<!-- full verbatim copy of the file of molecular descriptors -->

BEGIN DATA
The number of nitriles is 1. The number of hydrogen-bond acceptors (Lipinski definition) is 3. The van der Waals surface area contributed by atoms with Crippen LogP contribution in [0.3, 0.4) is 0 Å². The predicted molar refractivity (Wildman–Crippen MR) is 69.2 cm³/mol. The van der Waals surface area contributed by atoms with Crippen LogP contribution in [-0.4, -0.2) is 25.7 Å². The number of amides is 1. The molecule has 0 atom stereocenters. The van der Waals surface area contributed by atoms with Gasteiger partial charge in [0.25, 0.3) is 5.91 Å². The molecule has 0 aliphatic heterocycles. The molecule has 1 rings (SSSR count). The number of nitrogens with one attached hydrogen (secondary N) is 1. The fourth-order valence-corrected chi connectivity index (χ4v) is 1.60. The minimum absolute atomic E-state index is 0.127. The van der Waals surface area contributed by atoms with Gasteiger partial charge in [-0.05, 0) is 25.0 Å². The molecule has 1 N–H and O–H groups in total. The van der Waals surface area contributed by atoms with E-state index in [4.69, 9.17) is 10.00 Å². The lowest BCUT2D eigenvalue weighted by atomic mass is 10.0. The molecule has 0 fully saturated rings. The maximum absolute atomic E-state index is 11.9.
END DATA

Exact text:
The number of nitriles is 1. The number of hydrogen-bond acceptors (Lipinski definition) is 3. The van der Waals surface area contributed by atoms with Crippen LogP contribution in [0.3, 0.4) is 0 Å². The predicted molar refractivity (Wildman–Crippen MR) is 69.2 cm³/mol. The van der Waals surface area contributed by atoms with Crippen LogP contribution in [-0.4, -0.2) is 25.7 Å². The number of amides is 1. The molecule has 0 atom stereocenters. The van der Waals surface area contributed by atoms with Gasteiger partial charge in [0.25, 0.3) is 5.91 Å². The molecule has 0 aliphatic heterocycles. The molecule has 1 rings (SSSR count). The number of nitrogens with one attached hydrogen (secondary N) is 1. The fourth-order valence-corrected chi connectivity index (χ4v) is 1.60. The minimum absolute atomic E-state index is 0.127. The van der Waals surface area contributed by atoms with Gasteiger partial charge in [-0.05, 0) is 25.0 Å². The molecule has 1 N–H and O–H groups in total. The van der Waals surface area contributed by atoms with E-state index in [4.69, 9.17) is 10.00 Å². The lowest BCUT2D eigenvalue weighted by atomic mass is 10.0. The molecule has 0 fully saturated rings. The maximum absolute atomic E-state index is 11.9.